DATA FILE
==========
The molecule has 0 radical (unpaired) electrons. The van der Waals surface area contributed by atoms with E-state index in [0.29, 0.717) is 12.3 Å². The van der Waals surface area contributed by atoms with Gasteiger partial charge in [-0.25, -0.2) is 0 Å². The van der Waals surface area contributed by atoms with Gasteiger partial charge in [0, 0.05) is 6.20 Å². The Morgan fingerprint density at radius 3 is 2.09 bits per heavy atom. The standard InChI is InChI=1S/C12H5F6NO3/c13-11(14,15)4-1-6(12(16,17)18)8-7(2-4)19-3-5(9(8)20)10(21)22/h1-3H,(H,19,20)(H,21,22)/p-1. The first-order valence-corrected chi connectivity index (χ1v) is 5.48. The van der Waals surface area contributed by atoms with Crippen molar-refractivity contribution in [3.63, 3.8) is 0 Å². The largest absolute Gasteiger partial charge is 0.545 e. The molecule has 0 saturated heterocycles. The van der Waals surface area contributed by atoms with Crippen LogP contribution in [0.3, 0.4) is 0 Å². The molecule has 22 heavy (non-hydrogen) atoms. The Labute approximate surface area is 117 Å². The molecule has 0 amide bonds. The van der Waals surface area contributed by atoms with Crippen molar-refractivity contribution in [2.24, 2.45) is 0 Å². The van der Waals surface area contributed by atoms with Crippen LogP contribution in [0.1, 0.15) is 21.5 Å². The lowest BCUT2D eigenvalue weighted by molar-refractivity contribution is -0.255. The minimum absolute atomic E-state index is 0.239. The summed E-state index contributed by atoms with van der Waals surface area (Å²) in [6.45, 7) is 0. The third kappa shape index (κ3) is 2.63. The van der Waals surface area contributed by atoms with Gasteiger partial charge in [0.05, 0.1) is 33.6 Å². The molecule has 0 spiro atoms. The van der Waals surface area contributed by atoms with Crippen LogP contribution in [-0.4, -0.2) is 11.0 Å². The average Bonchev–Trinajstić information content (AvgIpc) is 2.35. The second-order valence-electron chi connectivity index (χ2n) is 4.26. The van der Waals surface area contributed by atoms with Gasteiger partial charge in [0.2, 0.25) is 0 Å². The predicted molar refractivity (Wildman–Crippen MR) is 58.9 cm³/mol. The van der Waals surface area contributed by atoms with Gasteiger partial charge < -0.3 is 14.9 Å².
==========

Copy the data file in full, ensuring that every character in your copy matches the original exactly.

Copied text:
The molecule has 0 radical (unpaired) electrons. The van der Waals surface area contributed by atoms with E-state index in [0.29, 0.717) is 12.3 Å². The van der Waals surface area contributed by atoms with Gasteiger partial charge in [-0.25, -0.2) is 0 Å². The van der Waals surface area contributed by atoms with Gasteiger partial charge in [0, 0.05) is 6.20 Å². The Morgan fingerprint density at radius 3 is 2.09 bits per heavy atom. The standard InChI is InChI=1S/C12H5F6NO3/c13-11(14,15)4-1-6(12(16,17)18)8-7(2-4)19-3-5(9(8)20)10(21)22/h1-3H,(H,19,20)(H,21,22)/p-1. The first-order valence-corrected chi connectivity index (χ1v) is 5.48. The van der Waals surface area contributed by atoms with Crippen molar-refractivity contribution in [3.63, 3.8) is 0 Å². The largest absolute Gasteiger partial charge is 0.545 e. The molecule has 0 saturated heterocycles. The van der Waals surface area contributed by atoms with Crippen LogP contribution in [0.3, 0.4) is 0 Å². The molecule has 22 heavy (non-hydrogen) atoms. The Labute approximate surface area is 117 Å². The molecule has 0 amide bonds. The van der Waals surface area contributed by atoms with Crippen molar-refractivity contribution in [2.24, 2.45) is 0 Å². The van der Waals surface area contributed by atoms with Crippen LogP contribution in [0.1, 0.15) is 21.5 Å². The lowest BCUT2D eigenvalue weighted by molar-refractivity contribution is -0.255. The minimum absolute atomic E-state index is 0.239. The summed E-state index contributed by atoms with van der Waals surface area (Å²) in [6.45, 7) is 0. The third kappa shape index (κ3) is 2.63. The van der Waals surface area contributed by atoms with Gasteiger partial charge in [0.05, 0.1) is 33.6 Å². The molecule has 0 spiro atoms. The van der Waals surface area contributed by atoms with Crippen LogP contribution in [-0.4, -0.2) is 11.0 Å². The average Bonchev–Trinajstić information content (AvgIpc) is 2.35. The second-order valence-electron chi connectivity index (χ2n) is 4.26. The van der Waals surface area contributed by atoms with Gasteiger partial charge in [0.2, 0.25) is 0 Å². The predicted molar refractivity (Wildman–Crippen MR) is 58.9 cm³/mol. The van der Waals surface area contributed by atoms with Gasteiger partial charge < -0.3 is 14.9 Å².